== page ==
Trade Could Land Wolves Another Former No. 2 Overall Draft Pick
MINNEAPOLIS (AP) _ The Miami Heat just cleared a little more room for LeBron James.
A person with knowledge of the deal told The Associated Press late Thursday night that the Heat have agreed to send forward Michael Beasley to the Timberwolves for Minnesota’s 2011 second-round pick and a swap of future first-round picks. The person requested anonymity because the deal has not been officially announced.
The Heat wanted to clear more cap room when James made his announcement on Thursday night that he was joining Dwyane Wade and Chris Bosh. The deal ensures that the Heat can pay all three stars and add some supporting cast to make a run at the title.
Pat Riley definitely has his work cut out for him in that area. With Beasley gone, the Heat now have just one player _ point guard Mario Chalmers _ officially on the roster. James, Bosh and Wade have yet to sign their contracts.
Beasley was the No. 2 overall draft choice in 2008 but hasn’t lived up to the billing yet. He averaged 14.8 points and 6.2 rebounds last season for the Heat.
Beasley said often last season that he didn’t want to be traded, but people close to him indicated that he never fully felt comfortable in Miami.
And he simply never clicked the way the Heat hoped, either.
His departure, which should be finalized on Friday, could open enough room for the Heat to go out and address their most glaring need _ a shooter. It’s believed Mike Miller is at the top of Miami’s wish list, and his acquisition would likely be supported by Wade, who has raved about Miller’s play before.
Beasley’s playing time, especially at the end of games, was often a concern and subject of incessant speculation. The Heat never were really sure what position to use Beasley at, trying him at small forward, power forward and even center. And his stint was marred by two rocky offseasons, first when he was kicked out of the NBA rookie symposium and fined for rulebreaking, then last summer when he received substance-abuse treatment at a facility in Houston.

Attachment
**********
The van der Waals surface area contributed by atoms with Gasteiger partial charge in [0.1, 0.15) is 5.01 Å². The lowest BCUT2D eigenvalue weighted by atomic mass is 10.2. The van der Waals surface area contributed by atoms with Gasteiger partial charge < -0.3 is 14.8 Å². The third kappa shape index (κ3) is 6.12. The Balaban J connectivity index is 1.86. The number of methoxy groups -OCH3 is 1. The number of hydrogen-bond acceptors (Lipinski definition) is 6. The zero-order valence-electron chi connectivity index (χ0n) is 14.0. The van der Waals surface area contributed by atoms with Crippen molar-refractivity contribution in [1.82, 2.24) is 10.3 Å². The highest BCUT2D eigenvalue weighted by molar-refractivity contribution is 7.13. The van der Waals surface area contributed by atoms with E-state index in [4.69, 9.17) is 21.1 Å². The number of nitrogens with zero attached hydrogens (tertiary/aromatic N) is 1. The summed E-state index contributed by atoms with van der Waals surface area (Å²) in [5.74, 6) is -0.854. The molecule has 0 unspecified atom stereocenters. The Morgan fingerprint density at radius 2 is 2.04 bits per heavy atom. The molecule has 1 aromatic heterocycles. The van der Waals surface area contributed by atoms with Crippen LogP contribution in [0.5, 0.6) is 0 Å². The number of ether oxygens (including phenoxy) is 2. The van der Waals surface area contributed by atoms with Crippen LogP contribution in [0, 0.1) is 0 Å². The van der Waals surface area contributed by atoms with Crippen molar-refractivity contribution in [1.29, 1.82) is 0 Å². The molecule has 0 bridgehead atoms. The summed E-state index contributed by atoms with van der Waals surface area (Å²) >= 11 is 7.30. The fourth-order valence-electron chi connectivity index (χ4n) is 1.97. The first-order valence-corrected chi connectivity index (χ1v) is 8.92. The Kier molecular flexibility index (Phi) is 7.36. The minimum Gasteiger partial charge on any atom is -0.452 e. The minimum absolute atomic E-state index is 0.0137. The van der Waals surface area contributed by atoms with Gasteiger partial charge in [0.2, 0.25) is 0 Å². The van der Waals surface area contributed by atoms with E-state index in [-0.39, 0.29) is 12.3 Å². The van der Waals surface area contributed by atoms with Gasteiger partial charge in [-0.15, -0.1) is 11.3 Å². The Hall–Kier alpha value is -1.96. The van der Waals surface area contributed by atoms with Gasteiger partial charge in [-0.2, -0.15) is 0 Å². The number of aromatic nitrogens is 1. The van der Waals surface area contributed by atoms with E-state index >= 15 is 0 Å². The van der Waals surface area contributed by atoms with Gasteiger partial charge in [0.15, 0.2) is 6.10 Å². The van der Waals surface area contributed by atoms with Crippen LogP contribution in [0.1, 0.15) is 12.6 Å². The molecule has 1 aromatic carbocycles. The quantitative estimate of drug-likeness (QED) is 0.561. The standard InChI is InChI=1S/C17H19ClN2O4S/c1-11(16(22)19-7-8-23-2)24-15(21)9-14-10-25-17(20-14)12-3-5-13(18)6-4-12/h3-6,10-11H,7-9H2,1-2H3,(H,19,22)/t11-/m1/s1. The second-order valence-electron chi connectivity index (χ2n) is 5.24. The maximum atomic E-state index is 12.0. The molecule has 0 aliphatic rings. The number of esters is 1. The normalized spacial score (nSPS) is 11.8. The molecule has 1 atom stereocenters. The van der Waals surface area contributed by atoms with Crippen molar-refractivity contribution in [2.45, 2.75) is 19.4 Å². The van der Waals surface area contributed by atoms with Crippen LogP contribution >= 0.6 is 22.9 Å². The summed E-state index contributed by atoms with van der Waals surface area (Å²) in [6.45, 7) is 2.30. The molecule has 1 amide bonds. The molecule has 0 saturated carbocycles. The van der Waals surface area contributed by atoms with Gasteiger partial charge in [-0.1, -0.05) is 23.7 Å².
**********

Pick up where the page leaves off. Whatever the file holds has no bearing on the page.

Before one game late last season, Beasley had John Legend’s song “I Can Change” blaring in the locker room from his iPod, saying it was merely a coincidence and not a hidden message.
“I know I can be a great player at this level,” Beasley said in an interview with The AP during last season’s playoffs. “I’m just not showing it yet. I don’t know why.”
Maybe a change of scenery will serve him well. He comes to a rebuilding Timberwolves team that won just 15 games last season and hasn’t made the playoffs since 2004.
The gamble is small on Minnesota’s part. The Wolves give up a second-round pick and will swap first-rounders with Miami in an unspecified year down the road to land a player who was neck-and-neck with Derrick Rose in the running for the No. 1 overall pick just two years ago.
But Minnesota suddenly has a logjam at power forward with Al Jefferson, Kevin Love and Beasley. They also have agreed to deals with center Darko Milicic and power forward/center Nikola Pekovic, who will come over from Greece.
That means it is highly likely that at least one of those players gets traded before the season begins. Timberwolves president David Kahn has said the team is considering all of its options and no player is untouchable.